Maria J. Stephan directs the Program on Nonviolent Action at the U.S. Institute of Peace, which conducts research, training & education, and informs policymakers on the roles played by civil resistance and people power movements in advancing human rights and sustainable peace.

Stephan is a leading expert on civil resistance, authoritarianism, and conflict transformation whose career has straddled the academic, government, and non-governmental sectors. Stephan is the co-author of Why Civil Resistance Works: The Strategic Logic of Nonviolent Conflict (Columbia University Press, 2011), which was awarded the 2012 Woodrow Wilson Foundation Prize by the American Political Science Association for the best book published in political science and the 2012 University of Louisville Grawemeyer Award for Ideas Improving World Order. She is the co-author of Bolstering Democracy: Lessons Learned and the Path Forward (Atlantic Council, 2018); the co-editor of Is Authoritarianism Staging a Comeback? (Atlantic Council, 2015); and the editor of Civilian Jihad: Nonviolent Struggle, Democratization and Governance in the Middle East (Palgrave, 2009). Her articles have appeared in the New York Times, Washington Post, Foreign Policy, Foreign Affairs, Defense One, War on the Rocks, and NPR.

Previously, Stephan co-led the Future of Authoritarianism project at the Atlantic Council, a DC-based think tank. She was lead foreign affairs officer in the U.S. State Department’s Bureau of Conflict and Stabilization Operations, where she worked on both policy and operations for Afghanistan (at U.S. Embassy, Kabul) and Syria (from Turkey). Earlier, Stephan directed policy and research at the International Center on Nonviolent Conflict, a private foundation dedicated to developing and disseminating knowledge about nonviolent struggle. She has taught graduate and undergraduate courses on human rights and civil resistance at Georgetown University’s School of Foreign Service and American University’s School of International Service.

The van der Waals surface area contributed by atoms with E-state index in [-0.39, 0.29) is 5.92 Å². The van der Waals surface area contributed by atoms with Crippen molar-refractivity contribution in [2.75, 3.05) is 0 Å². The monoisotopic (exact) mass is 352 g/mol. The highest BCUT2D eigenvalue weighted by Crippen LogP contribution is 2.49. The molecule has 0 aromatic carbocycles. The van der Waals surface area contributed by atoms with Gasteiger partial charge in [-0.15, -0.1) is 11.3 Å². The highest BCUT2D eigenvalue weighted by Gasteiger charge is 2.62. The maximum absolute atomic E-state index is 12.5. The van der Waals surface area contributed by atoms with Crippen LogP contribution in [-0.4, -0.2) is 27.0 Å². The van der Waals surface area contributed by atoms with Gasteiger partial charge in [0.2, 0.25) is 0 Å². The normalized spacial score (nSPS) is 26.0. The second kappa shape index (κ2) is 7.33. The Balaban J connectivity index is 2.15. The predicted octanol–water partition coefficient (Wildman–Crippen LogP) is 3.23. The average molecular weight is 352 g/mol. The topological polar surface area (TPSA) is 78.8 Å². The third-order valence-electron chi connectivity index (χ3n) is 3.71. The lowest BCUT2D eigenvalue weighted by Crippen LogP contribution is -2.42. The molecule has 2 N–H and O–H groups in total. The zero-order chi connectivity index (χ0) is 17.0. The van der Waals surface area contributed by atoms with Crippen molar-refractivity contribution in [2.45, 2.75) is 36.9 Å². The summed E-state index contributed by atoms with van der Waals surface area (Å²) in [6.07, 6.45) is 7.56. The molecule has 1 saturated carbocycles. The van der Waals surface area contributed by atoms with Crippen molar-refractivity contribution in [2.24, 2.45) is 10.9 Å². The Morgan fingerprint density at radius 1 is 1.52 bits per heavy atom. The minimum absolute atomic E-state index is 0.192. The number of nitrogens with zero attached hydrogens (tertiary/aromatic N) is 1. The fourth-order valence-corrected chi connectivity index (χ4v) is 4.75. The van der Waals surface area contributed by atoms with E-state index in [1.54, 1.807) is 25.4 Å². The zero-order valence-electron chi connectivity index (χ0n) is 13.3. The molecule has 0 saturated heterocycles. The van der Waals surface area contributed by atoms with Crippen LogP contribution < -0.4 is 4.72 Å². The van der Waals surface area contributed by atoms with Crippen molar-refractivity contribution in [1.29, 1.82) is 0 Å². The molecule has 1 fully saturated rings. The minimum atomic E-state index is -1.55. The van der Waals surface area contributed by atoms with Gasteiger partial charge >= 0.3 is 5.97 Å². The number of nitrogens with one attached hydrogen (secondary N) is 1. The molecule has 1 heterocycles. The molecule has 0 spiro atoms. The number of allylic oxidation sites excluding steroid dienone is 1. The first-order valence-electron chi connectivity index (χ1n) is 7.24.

Stephan has worked in the Europe/NATO policy office of the U.S. Department of Defense, and at NATO Headquarters in Brussels. She is the recipient of Harry S. Truman national scholarship dedicated to public service and was a J. William Fulbright scholar in Germany. She holds an MALD and PhD from the Fletcher School of Law and Diplomacy and a BA degree from Boston College. Stephan, a proud Vermonter, is a lifetime member of the Council on Foreign Relations.

Publications By Maria

Nonviolent Action and Peacebuilding: Contradictory or Complementary?

Nonviolent Action and Peacebuilding: Contradictory or Complementary?

Monday, January 27, 2020

By: Maria J. Stephan; Jonathan Pinckney

Since Martin Luther King, Jr. Day last week, the nonviolent action team here at USIP has been reflecting on what Dr. King’s life and legacy teach us about the deep links between nonviolent action and peacebuilding. As we watch protesters in Hong Kong, Iraq, or Lebanon directly confront their governments, there may not seem to be much connection between people hitting the streets and building lasting peace. But for King, the connection was inevitable and inseparable, and practitioners of both disciplines have much to offer one another.

Type: Blog

Nonviolent Action

The Latest on Iran’s Evolving Protests

The Latest on Iran’s Evolving Protests

Thursday, January 16, 2020

By: Garrett Nada; Maria J. Stephan

Iran has been rocked by a series of developments in recent months, from the mass protests over raised fuel prices to the killing of powerful Iranian commander Qassem Soleimani. Over the weekend, protesters returned to the streets, spurred by the military’s mistaken downing of a Ukrainian passenger jet. As in past protests, like 2009, the government has met demonstrators with a draconian and violent response. USIP’s Garrett Nada and Maria Stephan explain how the protests have evolved over time and how demonstrators could use nonviolent tactics against the repressive regime.

Type: Analysis and Commentary

Democracy & Governance; Nonviolent Action

Five Myths About Protest Movements

Five Myths About Protest Movements

Tuesday, December 17, 2019

By: Maria J. Stephan; Adam Gallagher

This year saw protests across the globe, as citizens bridled under what they consider the tyranny of their governments. From Iraq to Zimbabwe, Hong Kong to Chile, demonstrators even in places with ample surveillance and retributive regimes have worked to make their voices heard. But alongside these movements, misconceptions about how they work persist—and plague our understanding of their goals, their methods and their outcomes.

Type: Analysis and Commentary

Nonviolent Action

People Power Can Boost the Afghan Peace Process

People Power Can Boost the Afghan Peace Process

Tuesday, July 23, 2019

By: Maria J. Stephan

I recently visited Afghanistan for the first time since serving at the U.S. Embassy in Kabul from 2009-2011. When I was last there, the fighting was intense and peace seemed far off. My days were spent working long hours at the embassy, and my nights were spent working on a book about violent and nonviolent resistance, a project which changed my life. Today, talks between the Taliban and the U.S.—and recently between the Taliban and Afghan leaders—have renewed hope for peace after decades of conflict. What role can civil resistance play amid the steady stream of violence in Afghanistan?

Type: Blog

Nonviolent Action

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